Frozen

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After an unseasonable October snowstorm, my mother’s power has been out for three days. She shuttles back and forth between friends’ houses and the hospital where my grandfather is eking out an existence in the wake of a heart attack he didn’t tell anyone he’d had, stopping at home every so often to check on her frozen foods buried in the snow. She tells me about her friend’s maple tree, the red leaves at the height of their beauty, the white snow setting them off in unexpected fashion. I get fixated on that image and forget to listen to what she’s telling me about her plans for my future.

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low clouds
from day to day
my bookmark never moves

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Haibun Today, September 2012

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intensive

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I just had occasion to spend three days in a hospital intensive care unit (I was working, not being sick, don’t worry). Alarms go off all the time there, all of which look and sound the same to me (basically, like ohmyGod someone’s dying do something right now!). To the nurses, though–big, big differences.

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October…
blood soaking
into the test strip

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Most of the alarms bore the nurses. They barely look up when the beeping starts. Even when there’s, like, a red flashing alert on the monitor about someone’s heartbeat being all out of whack. The nurses know what kind of out of whack is really worrisome and what kind is the monitor being, frankly, kind of a worrywart.

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October—my brittle teeth surprise me by not breaking

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When it’s a real alarm, though, they move. You look up and the nurse who was sitting two feet away from you half a second ago is nowhere in sight. Where’d she go? To check on Mr. Darby.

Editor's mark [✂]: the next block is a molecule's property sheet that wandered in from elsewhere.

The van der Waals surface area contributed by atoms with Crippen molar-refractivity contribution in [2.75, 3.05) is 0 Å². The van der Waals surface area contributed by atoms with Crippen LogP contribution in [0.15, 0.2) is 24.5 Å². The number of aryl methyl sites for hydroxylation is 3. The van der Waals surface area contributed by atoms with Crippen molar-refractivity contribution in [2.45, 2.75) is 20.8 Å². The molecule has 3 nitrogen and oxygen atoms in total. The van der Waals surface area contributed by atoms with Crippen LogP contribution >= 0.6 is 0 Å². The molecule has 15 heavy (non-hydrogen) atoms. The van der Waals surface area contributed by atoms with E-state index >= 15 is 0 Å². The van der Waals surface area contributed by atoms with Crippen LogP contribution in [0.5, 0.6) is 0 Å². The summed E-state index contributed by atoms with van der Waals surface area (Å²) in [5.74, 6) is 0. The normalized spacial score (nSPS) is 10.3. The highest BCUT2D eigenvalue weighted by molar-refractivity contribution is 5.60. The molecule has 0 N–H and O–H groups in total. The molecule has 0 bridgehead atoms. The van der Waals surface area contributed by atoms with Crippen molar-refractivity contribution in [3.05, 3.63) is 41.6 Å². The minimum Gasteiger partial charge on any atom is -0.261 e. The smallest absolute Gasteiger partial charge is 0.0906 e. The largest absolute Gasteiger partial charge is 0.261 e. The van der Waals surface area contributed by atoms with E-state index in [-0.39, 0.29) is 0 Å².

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October
the side view mirror
breaks off in my hand

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How do they know? I kept wondering. I never know. I never know what to worry about. All the alarms sound the same. And the world is full of alarms. (Have you noticed that? Or is it just me?)

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October
I quickly throw my life
into a suitcase

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October 31: 1-4: Boo.

october stars —
lighting up the ghosts
of fireflies

 

the ghost
I’ll be someday —
the leaf I can’t catch

 

trick-or-treating —
hoping to meet
more ghosts

 

crows in autumn—
telling
ghost stories

 

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I normally have a little bit of a compulsion to write haiku sequences in odd numbers (I just like it better that way, okay?), but four is a good number of haiku about ghosts. For the Japanese, the number four signifies death. (The words are homophones, I believe. Correct me if I’m starting to sound ignorant, as so often happens.)

I’m not scared of ghosts. For one thing, I don’t believe they exist. For another, I kind of wish they did, because who wouldn’t want to talk someone who had died and find out what the scoop was on the whole afterlife thing? Especially if it was someone you’d liked while they were alive.

So these haiku are not exactly calculated to strike terror into your heart. They’re more wistful, I think. Happy All Hallows’ Eve to you all.